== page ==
HOUSTON – Upon entering The Station Museum of Contemporary Art on the edge of the city’s downtown to view the exhibition “Iraqi Artists in Exile,” I was hit with the questions “How do we justify the destruction of a country and her people? What do we say?” This wonderful museum is renowned for its thought provoking exhibitions. This phenomenal exhibition has not been placed at any other museum in the United States due to its controversial nature. The exhibition evokes feelings of what oppressed people around the world are experiencing.
The first piece you see upon entering is a man disrobed with his hands bound and his head completely covered by a bag, and he is sitting in a very vulnerable position. This sculpture symbolizes the subjugation of the Iraqi people under the occupation. By some estimates, more than a million people, mostly women and children, have been killed since the 2003 invasion.
While viewing “Iraqi Artists in Exile,” you cannot help but feel the helplessness that comes from someone knocking down the doors of your home and forcing themselves in and kicking you out.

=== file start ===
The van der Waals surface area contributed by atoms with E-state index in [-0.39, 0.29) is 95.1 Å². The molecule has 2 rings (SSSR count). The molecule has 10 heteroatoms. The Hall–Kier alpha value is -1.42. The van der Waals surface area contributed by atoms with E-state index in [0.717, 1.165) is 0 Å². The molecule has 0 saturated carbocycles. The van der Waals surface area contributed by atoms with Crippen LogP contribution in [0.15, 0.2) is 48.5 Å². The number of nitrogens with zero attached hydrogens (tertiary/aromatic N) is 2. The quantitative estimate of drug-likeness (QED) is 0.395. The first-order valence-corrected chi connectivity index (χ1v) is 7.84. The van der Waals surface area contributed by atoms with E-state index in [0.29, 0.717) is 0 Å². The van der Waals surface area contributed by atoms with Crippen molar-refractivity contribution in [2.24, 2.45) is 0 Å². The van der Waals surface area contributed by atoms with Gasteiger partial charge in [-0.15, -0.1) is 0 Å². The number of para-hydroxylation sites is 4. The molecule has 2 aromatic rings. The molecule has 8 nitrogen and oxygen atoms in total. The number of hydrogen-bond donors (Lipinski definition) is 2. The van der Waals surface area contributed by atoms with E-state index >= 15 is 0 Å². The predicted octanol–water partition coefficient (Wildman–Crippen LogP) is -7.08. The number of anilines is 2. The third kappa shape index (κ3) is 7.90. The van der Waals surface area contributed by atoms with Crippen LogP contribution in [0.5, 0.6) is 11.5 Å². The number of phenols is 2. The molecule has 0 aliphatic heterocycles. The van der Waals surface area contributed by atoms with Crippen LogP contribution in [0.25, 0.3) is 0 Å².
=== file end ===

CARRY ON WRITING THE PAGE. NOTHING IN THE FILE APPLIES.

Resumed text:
One sixty-five year old Iraqi artist had all of the art that he had created over four decades destroyed. His home was leveled and he was exiled from his country. He said “I must start over.” The one thing that he is holding on to is hope.
Before the U.S. invasion, Baghdad was one of the cultural centers of the world. Like the U.S., Iraq is ethnically and culturally diverse and this is reflected in the exhibition. There were libraries and museums containing historical documents and works of art that were seven thousand years old. These ancient libraries and museums were looted, pillaged and turned into rubble as a result of the occupation. Within these institutions were librarians, curators, and museum staff. All of these tragedies are dramatized by the exhibition, to include the traumatized state of these people, the destruction of their lives, their jobs, their art and their history.
Another theme of the exhibition reveals the true reason for this unnecessary war: a fight for oil and imperial dominance. The use of religious fundamentalism to justify warfare was also highlighted. There is also a reference to the heavily publicized prison atrocities in Abu Ghraib that became the face of the occupation. One artist reminisces about a mother he met and her response to seeing the photograph of her tortured son in prison. She said she wept as if she were the Virgin Mary looking at her crucified son.
The exhibition forces one to consider the question, “Could this happen here?” The great, collective hope is that the occupation of Iraq will end and the world can embark on positive policies that will move us forward.
Bernadette Steward is a graduate student at Texas Southern University.